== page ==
|Michael Hoefling is a researcher and PhD student at the Chair for Communication Networks at the University of Tübingen/Germany since 2010. He holds a B.Sc. and M.Sc. in computer science from the University of Umeå/Sweden, and a German diploma in computer science (Dipl.-Inform.) from the University of Würzburg/Germany. In 2008, he was member of the research group “Grid Infrastructure Research and Development” (GIRD) at the University of Umeå/Sweden, working on data placement services and issues in grid computing environments. Thereafter, he joined the research group “Next Generation Networks” (NGN) at the Chair of Communication Networks at the University of Würzburg/Germany from 2008 to 2010, focusing on future Internet addressing and routing. He was author and co-author of papers in the area of future internet routing, published in top journals such as IEEE Journal on Selected Areas in Communications and IEEE Communications Surveys and Tutorials. His current research interests include current and future Internet addressing and routing, as well as smart grid, information-centric networking, data center networks, and grid and cloud computing.|
|Dr. Yue Cao is currently with the University of Surrey received where he obtained his PhD degree in Electronic Engineering in May 2013. His main research interests focus on design, analysis and simulation of mobile wireless networks, QoS routing and congestion control in Delay/Disruption Tolerant Networks (DTNs) and Mobile Ad hoc NETworks (MANETs), Opportunistic routing in wireless mesh network, Smart Grid, Information Centric Networking. He has published several IEEE transactions and high quality conference papers.|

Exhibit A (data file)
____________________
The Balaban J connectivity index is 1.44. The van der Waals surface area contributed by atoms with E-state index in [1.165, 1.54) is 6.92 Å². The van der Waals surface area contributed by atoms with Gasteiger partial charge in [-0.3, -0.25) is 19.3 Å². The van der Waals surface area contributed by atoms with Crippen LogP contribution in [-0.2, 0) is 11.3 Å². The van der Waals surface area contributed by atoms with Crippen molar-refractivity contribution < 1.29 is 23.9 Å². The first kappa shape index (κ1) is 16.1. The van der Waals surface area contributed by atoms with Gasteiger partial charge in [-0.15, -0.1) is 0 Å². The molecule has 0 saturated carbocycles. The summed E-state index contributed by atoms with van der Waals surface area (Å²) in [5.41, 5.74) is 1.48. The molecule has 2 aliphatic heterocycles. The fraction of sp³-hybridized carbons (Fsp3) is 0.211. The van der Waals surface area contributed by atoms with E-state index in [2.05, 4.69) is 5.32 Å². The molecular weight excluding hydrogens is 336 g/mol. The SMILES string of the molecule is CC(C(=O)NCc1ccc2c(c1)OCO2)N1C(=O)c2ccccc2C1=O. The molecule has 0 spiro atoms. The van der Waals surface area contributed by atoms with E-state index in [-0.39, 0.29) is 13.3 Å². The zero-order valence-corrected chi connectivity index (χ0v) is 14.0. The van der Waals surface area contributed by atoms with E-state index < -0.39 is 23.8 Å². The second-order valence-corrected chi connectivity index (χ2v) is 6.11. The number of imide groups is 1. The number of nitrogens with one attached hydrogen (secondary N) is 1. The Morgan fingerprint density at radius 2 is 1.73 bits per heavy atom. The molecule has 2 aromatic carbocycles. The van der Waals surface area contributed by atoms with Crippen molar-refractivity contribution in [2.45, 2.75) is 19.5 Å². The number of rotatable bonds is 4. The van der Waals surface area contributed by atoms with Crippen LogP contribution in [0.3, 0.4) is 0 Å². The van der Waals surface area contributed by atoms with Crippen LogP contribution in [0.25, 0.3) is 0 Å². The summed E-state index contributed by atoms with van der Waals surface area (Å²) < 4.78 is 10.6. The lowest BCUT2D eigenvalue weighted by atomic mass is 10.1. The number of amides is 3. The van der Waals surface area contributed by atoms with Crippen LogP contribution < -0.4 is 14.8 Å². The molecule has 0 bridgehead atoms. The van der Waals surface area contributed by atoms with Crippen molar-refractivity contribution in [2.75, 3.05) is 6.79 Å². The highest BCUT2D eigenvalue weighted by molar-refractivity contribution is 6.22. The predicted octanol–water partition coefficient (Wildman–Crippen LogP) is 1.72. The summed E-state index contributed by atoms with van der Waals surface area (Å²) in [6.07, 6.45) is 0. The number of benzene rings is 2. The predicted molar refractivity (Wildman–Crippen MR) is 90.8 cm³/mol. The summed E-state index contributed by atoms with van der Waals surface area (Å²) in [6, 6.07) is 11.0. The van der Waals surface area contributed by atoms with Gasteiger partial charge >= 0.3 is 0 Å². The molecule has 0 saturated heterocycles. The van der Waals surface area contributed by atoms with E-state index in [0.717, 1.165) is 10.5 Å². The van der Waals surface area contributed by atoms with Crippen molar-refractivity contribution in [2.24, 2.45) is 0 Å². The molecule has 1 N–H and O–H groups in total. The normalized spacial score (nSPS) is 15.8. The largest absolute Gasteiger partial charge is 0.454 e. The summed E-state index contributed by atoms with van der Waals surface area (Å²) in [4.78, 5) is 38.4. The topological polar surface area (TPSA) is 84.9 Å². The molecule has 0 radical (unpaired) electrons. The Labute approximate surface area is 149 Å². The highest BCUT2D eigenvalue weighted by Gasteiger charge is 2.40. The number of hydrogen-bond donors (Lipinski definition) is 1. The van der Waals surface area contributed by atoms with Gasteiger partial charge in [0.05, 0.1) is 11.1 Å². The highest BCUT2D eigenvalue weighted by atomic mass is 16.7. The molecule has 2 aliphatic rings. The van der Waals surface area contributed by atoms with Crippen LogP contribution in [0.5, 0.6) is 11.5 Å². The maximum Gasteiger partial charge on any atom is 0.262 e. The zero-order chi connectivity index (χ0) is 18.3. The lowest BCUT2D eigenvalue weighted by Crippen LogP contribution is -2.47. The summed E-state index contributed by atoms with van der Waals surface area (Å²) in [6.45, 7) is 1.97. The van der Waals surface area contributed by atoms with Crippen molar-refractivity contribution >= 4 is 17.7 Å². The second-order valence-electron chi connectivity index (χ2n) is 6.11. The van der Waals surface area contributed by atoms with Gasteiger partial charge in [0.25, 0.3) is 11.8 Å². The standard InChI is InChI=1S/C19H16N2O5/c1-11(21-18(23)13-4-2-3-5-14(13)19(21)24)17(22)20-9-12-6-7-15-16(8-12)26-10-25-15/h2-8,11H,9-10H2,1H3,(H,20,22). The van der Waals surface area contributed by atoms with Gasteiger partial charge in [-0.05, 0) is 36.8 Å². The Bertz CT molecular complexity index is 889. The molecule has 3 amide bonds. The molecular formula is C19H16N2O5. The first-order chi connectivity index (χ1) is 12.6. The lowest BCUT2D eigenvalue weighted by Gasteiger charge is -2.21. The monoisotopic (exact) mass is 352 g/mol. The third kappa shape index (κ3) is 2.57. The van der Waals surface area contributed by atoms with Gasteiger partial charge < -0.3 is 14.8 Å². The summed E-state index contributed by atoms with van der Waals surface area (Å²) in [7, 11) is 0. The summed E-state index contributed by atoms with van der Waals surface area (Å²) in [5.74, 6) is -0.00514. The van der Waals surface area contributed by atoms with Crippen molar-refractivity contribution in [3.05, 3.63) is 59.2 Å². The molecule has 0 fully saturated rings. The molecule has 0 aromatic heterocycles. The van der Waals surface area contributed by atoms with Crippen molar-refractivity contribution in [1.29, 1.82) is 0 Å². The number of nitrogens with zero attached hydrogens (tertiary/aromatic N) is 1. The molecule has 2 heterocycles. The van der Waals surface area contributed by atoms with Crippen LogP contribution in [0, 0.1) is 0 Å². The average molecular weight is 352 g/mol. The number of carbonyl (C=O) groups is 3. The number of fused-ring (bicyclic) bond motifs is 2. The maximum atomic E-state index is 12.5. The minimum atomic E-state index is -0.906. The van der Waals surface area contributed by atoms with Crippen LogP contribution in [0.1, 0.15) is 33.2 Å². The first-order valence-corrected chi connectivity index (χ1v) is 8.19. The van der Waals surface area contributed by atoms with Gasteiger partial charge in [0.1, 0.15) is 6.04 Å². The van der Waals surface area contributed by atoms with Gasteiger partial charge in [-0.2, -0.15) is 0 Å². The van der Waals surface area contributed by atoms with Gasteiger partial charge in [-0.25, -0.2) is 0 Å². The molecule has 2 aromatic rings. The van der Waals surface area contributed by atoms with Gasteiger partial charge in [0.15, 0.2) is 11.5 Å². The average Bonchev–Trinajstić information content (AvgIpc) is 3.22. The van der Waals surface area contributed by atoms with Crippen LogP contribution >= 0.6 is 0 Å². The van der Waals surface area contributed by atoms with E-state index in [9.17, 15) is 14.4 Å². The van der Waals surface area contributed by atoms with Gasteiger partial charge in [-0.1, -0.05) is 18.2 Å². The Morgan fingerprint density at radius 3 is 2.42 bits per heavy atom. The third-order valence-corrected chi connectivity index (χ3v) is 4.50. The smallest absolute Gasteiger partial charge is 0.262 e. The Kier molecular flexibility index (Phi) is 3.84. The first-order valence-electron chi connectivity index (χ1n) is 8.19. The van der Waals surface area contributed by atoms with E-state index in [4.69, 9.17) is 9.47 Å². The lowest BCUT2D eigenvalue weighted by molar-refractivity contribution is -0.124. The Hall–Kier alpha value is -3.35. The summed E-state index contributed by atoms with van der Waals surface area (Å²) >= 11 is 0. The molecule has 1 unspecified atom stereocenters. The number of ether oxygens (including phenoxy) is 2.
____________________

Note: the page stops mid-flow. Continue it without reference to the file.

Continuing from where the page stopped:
|Dr. Paolo Romano is a Postdoctoral fellow at the Distributed Electrical Systems Laboratory (DESL) of the Swiss Federal Institute of Technology of Lausanne (EPFL). His research interests refer to the synchrophasor area and particularly to the development of advanced Phasor Measurement Units for the real-time monitoring of active distribution networks. He received his BSc and MSc degree (with honors) in electronics engineering from the University of Genova, Italy, in 2008 and 2011 respectively, and is Ph.D. from the Swiss Federal Institute of Technology of Lausanne in 2016.|
|Dr. Matthias Strobbe received his M. Sc. degree in Computer Science Engineering from Ghent University, Belgium, in July 2004. As of August 2004, he started working as research engineer affiliated with the Department of Information Technology of Ghent University – iMinds. In 2006, he started a Ph.D. about software architectures for support of context aware services which was finished in 2011. Since then he is working as project coordinator and postdoctoral researcher in the domain of smart energy grids in the same department.|
|Wilfred Smith B. Sc. has his education in Mechanical Engineering, Energy technology. In addition, he has studied Strategic Marketing on the School of Management, University of Groningen, He has more than 25 years’ experience in various positions such as Project specialist, Project manager and Manager. Currently he is a Project Manager at Alliander, Energy Consulting with focus on the Energy Transition Domain and innovation projects in relation to smart grids and smart societies.|